What proof do I have? Well, only that of pro-life groups that have investigated the issue, most news outlets haven't touched anything this controversial. 20/20 did a show on it, and Congress investigated it (that's where the Bob Smith quote comes from), but nothing has happened. This discussion is probably better left for another thread.
posted by insomnyuk at 11:11 AM on March 13, 2002


People pay money for a child. Money changes hands, and then the child does. This is a commercial transaction, buying and selling at its most basic.

In our case, we were advised not to do anything that might be construed as a "payment" to the birth mother. She was not in the best financial situation, and we would have loved to give her some money or anything she needed as a gift - what a gift she gave us! - but we had limit it to a small token present.

There is a lot of room for abuse in the adoption process, and I've heard a lot of horror stories, but I believe that these are a very small minority.
posted by groundhog at 11:13 AM on March 13, 2002


Although I share the concerns expressed above about commodification and racial equality, it seems to me that there is one extremely important benefit of these costs that nobody has mentioned so far: the higher cost of adopting white babies means that more black babies will be adopted then would otherwise be the case. Thus, fewer black kids will wind up growing up in foster care or wherever else they put kids that don't get adopted. So, it's really a means/ends question.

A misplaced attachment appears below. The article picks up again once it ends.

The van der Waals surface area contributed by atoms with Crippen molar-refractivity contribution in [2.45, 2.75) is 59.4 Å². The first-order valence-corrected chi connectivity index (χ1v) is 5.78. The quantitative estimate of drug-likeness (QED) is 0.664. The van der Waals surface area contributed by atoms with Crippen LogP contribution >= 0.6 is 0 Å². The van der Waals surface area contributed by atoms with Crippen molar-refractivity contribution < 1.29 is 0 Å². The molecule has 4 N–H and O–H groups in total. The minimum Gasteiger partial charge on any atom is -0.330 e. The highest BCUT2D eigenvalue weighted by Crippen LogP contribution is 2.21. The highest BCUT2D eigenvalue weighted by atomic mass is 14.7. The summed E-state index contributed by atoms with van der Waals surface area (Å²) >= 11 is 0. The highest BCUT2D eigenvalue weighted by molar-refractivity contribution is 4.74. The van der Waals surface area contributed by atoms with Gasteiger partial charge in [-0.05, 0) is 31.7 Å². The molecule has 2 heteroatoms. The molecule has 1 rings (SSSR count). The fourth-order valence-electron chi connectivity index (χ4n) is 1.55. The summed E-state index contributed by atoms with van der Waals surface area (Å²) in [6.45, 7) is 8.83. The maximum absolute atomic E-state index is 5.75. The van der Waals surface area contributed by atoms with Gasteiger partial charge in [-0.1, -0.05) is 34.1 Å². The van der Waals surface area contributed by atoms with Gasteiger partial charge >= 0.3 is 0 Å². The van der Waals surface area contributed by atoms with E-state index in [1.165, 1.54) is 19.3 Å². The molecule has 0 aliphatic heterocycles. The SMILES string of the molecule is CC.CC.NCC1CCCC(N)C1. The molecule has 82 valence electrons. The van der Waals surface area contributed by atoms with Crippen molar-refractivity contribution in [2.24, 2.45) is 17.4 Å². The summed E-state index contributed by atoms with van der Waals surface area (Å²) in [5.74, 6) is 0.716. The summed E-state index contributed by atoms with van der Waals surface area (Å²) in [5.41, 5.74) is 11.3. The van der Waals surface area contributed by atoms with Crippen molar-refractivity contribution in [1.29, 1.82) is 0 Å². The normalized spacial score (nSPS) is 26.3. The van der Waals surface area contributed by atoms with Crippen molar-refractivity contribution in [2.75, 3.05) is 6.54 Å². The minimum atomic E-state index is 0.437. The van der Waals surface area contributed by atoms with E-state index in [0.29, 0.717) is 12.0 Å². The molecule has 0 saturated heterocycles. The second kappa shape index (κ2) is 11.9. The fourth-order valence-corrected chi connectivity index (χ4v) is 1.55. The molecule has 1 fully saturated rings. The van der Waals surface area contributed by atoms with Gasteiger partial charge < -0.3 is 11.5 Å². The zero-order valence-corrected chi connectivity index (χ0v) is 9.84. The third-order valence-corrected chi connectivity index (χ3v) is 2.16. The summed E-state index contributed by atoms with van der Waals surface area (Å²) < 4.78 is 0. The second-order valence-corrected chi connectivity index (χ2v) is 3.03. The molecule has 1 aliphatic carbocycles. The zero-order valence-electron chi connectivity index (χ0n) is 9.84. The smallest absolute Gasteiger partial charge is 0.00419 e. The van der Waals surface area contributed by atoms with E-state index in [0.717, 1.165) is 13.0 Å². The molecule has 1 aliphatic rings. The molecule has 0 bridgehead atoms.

Also, while i really don't know much about adoption, i get the impression at least that it controlled largely by gov't and non-profit agencies. It seems that this would at least blunt the worst tendencies of the market to commodify everything.

insomnyuk: I suspect that the legal process is difficult for the parents because the system is set up to facilitate the best interests of the kid, not the adoptive or natural parents. it seems that this is how it should be. I highly doubt that the system is set up to protect "crack-head mothers" as you so elegantly put it.

Finally, federal circuit judge and free-market guru Richard Posner has advocated the legalization of baby selling, claiming that it would better protect the interests of the child. I don't agree much with Posner, but he's always interesting to read.
posted by boltman at 12:39 PM on March 13, 2002


dhartung wrote: And surely there will always also be a contingent of the market made up of Angelina and Billy Bobs, who adopt a child of a different race apparently out of some combination of desperation and liberal guilt.

Whoa. That sounds overly pejorative. Perhaps such parents feel that it's the morally right thing to do to help parent children who have a lesser chance of finding a good home?

Doesn't sound so objectionable to me. Geez.
posted by beth at 9:48 PM on March 13, 2002